SEMM – Sleep!
In the introduction to this series, we talked about how the Four Pillars of Health hold us up and help us to live better lives. This time, I want to talk with you about sleep and why it’s so important.
Basically, the TL;DR answer is if you don’t sleep, you’ll recover poorly, eat more sugar, likely gain extra fat, and eventually go insane if your lack of sleep is severe enough. So if you like to say, “I’ll sleep when I’m dead” it’s probably not your best strategy if you’re not in a hurry to get there.
Sleep is awesome. It’s the only time of day where you can totally relax, recharge, recover, and re-some other stuff. If you aren’t aware, it’s generally recommended that you sleep between 7 and 9 hours per night for optimal health.
Everyone is different, and each person has a different requirement for nightly rest. That being the case, almost no one has a nightly requirement for peak performance that falls in the 4-6 hours per night window.
Most of the sleep complaints I hear fall into just a few categories, so let’s address each briefly.
1 A new season of life. There’s something in the water at SRCF and babies keep appearing every few months! I LOVE IT, but it does mean that sleep is likely to be interrupted for awhile. That’s ok. In different seasons of life, there are more important things than being the best athlete in the gym. Caring for a newborn is one of those seasons. I hear getting a new puppy can have a similar effect on your nighttime rhythms.
In this case, do your best. If you can fit a nap into your day, take advantage of it! Do a some experimenting on duration until you find a nap length that helps you feel better and not worse. Mine is around 17 minutes right now if I’m not going to sleep for an hour and a half.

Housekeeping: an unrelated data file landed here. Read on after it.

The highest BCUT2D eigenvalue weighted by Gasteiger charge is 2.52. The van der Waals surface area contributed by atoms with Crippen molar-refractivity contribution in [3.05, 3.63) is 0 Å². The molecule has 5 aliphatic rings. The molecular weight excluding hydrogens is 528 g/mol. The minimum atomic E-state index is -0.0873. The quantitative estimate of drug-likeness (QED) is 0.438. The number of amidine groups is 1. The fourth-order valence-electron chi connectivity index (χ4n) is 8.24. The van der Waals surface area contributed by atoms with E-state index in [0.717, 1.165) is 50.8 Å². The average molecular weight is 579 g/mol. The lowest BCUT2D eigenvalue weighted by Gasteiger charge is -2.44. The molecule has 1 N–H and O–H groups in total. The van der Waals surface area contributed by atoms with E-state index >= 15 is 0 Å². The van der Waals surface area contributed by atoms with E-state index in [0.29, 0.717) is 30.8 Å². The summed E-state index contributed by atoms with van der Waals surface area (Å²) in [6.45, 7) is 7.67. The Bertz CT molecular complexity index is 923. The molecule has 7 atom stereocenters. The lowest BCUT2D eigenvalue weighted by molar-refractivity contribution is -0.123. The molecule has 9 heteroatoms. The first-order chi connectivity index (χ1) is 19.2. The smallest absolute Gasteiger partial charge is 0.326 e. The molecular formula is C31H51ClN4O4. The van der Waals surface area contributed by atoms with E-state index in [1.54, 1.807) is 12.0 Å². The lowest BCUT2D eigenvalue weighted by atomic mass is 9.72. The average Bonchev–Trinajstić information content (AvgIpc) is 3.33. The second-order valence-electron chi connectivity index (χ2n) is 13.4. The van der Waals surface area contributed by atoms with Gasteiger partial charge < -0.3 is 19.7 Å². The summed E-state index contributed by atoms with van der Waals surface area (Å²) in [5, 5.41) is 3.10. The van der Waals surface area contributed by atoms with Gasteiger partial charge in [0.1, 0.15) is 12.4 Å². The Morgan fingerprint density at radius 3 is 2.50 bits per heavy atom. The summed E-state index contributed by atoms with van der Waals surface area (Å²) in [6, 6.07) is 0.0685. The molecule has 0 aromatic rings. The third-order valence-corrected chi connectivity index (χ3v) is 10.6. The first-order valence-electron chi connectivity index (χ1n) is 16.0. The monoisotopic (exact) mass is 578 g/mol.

2. Stress! 2020 has really been a whopper. We’re all dealing with “new normals” and “present circumstances” and other “nondescript descriptions.” We’ll dig more into dealing with stress in a future post, but for now try these ideas. Before you go to bed, spend 5 minutes putting your ideas on paper. If you tend to ruminate on the day, debrief yourself. If you tend towards anxiety about tomorrow, put your plan for the day in ink. Spend 5 minutes stretching your legs and hips. While you’re doing both of those things, work on slowing your breathing, especially focusing on slow exhales. Avoid screens and social media during your evening cooldown.
3. Bad habits. If you just have to tap next episode or scroll your thumb one more time, you could be losing sleep for no good reason. We all love to be entertained, but do a quick cost/benefit analysis next time. If I find myself mindlessly scrolling through social media, I’ll often drop it because if I’m going to waste time, I want to do it intentionally on something more fun than that. Streaming shows and social media outlets spend a lot of money on holding your attention, and they’re good at it. If you’re spending your sleep time staring at screens, it will both cut your sleep short and make it harder to get to sleep when you’re ready to turn in.
Your challenge is to simply pay attention to your sleep habits. What do you do immediately before bed? Does it help or hurt your bedtime routine? Are you waking up rested or never getting enough sleep? Take a little self-audit and see how you can take advantage of your best recovery method.